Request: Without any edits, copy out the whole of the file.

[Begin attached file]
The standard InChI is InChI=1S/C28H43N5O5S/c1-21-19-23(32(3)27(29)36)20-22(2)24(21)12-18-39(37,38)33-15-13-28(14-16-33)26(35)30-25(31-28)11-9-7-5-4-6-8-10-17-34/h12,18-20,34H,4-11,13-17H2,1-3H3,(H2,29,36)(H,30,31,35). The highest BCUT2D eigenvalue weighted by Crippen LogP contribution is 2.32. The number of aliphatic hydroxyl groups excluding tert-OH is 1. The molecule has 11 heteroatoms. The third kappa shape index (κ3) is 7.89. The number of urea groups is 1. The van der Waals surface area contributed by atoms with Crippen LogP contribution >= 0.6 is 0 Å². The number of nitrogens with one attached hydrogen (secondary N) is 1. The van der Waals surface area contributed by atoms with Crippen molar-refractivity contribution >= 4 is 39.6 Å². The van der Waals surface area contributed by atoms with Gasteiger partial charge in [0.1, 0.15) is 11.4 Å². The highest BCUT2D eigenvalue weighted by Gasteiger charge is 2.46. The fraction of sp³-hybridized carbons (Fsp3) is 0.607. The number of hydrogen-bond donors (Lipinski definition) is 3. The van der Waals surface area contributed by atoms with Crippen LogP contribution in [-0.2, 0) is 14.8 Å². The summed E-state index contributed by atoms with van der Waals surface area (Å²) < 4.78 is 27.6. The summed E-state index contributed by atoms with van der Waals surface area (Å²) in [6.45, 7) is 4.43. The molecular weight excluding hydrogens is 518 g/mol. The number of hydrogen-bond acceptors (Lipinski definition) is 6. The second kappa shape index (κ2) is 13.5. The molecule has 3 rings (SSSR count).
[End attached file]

The standard InChI is InChI=1S/C28H43N5O5S/c1-21-19-23(32(3)27(29)36)20-22(2)24(21)12-18-39(37,38)33-15-13-28(14-16-33)26(35)30-25(31-28)11-9-7-5-4-6-8-10-17-34/h12,18-20,34H,4-11,13-17H2,1-3H3,(H2,29,36)(H,30,31,35). The highest BCUT2D eigenvalue weighted by Crippen LogP contribution is 2.32. The number of aliphatic hydroxyl groups excluding tert-OH is 1. The molecule has 11 heteroatoms. The third kappa shape index (κ3) is 7.89. The number of urea groups is 1. The van der Waals surface area contributed by atoms with Crippen LogP contribution >= 0.6 is 0 Å². The number of nitrogens with one attached hydrogen (secondary N) is 1. The van der Waals surface area contributed by atoms with Crippen molar-refractivity contribution >= 4 is 39.6 Å². The van der Waals surface area contributed by atoms with Gasteiger partial charge in [0.1, 0.15) is 11.4 Å². The highest BCUT2D eigenvalue weighted by Gasteiger charge is 2.46. The fraction of sp³-hybridized carbons (Fsp3) is 0.607. The number of hydrogen-bond donors (Lipinski definition) is 3. The van der Waals surface area contributed by atoms with Crippen LogP contribution in [-0.2, 0) is 14.8 Å². The summed E-state index contributed by atoms with van der Waals surface area (Å²) < 4.78 is 27.6. The summed E-state index contributed by atoms with van der Waals surface area (Å²) in [6.45, 7) is 4.43. The molecular weight excluding hydrogens is 518 g/mol. The number of hydrogen-bond acceptors (Lipinski definition) is 6. The second kappa shape index (κ2) is 13.5. The molecule has 3 rings (SSSR count).